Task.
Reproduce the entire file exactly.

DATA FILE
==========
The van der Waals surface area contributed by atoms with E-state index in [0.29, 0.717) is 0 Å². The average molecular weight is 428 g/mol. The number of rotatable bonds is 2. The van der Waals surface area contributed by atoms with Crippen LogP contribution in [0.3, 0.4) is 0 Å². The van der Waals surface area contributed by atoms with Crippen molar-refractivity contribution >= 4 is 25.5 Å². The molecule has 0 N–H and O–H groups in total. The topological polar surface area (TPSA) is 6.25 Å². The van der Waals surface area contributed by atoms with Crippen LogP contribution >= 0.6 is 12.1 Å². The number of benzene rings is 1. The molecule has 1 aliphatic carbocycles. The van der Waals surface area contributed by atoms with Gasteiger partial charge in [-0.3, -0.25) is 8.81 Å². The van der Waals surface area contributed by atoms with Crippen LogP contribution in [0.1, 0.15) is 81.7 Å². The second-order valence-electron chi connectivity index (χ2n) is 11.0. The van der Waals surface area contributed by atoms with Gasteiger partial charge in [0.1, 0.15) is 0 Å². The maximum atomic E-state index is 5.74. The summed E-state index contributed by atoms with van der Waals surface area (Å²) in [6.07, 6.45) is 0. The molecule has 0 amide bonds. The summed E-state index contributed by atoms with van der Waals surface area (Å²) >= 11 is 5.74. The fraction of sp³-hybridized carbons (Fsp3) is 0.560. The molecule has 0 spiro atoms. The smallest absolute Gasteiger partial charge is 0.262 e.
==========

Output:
The van der Waals surface area contributed by atoms with E-state index in [0.29, 0.717) is 0 Å². The average molecular weight is 428 g/mol. The number of rotatable bonds is 2. The van der Waals surface area contributed by atoms with Crippen LogP contribution in [0.3, 0.4) is 0 Å². The van der Waals surface area contributed by atoms with Crippen molar-refractivity contribution >= 4 is 25.5 Å². The molecule has 0 N–H and O–H groups in total. The topological polar surface area (TPSA) is 6.25 Å². The van der Waals surface area contributed by atoms with Crippen LogP contribution >= 0.6 is 12.1 Å². The number of benzene rings is 1. The molecule has 1 aliphatic carbocycles. The van der Waals surface area contributed by atoms with Gasteiger partial charge in [-0.3, -0.25) is 8.81 Å². The van der Waals surface area contributed by atoms with Crippen LogP contribution in [0.1, 0.15) is 81.7 Å². The second-order valence-electron chi connectivity index (χ2n) is 11.0. The van der Waals surface area contributed by atoms with Gasteiger partial charge in [0.1, 0.15) is 0 Å². The maximum atomic E-state index is 5.74. The summed E-state index contributed by atoms with van der Waals surface area (Å²) in [6.07, 6.45) is 0. The molecule has 0 amide bonds. The summed E-state index contributed by atoms with van der Waals surface area (Å²) >= 11 is 5.74. The fraction of sp³-hybridized carbons (Fsp3) is 0.560. The molecule has 0 spiro atoms. The smallest absolute Gasteiger partial charge is 0.262 e.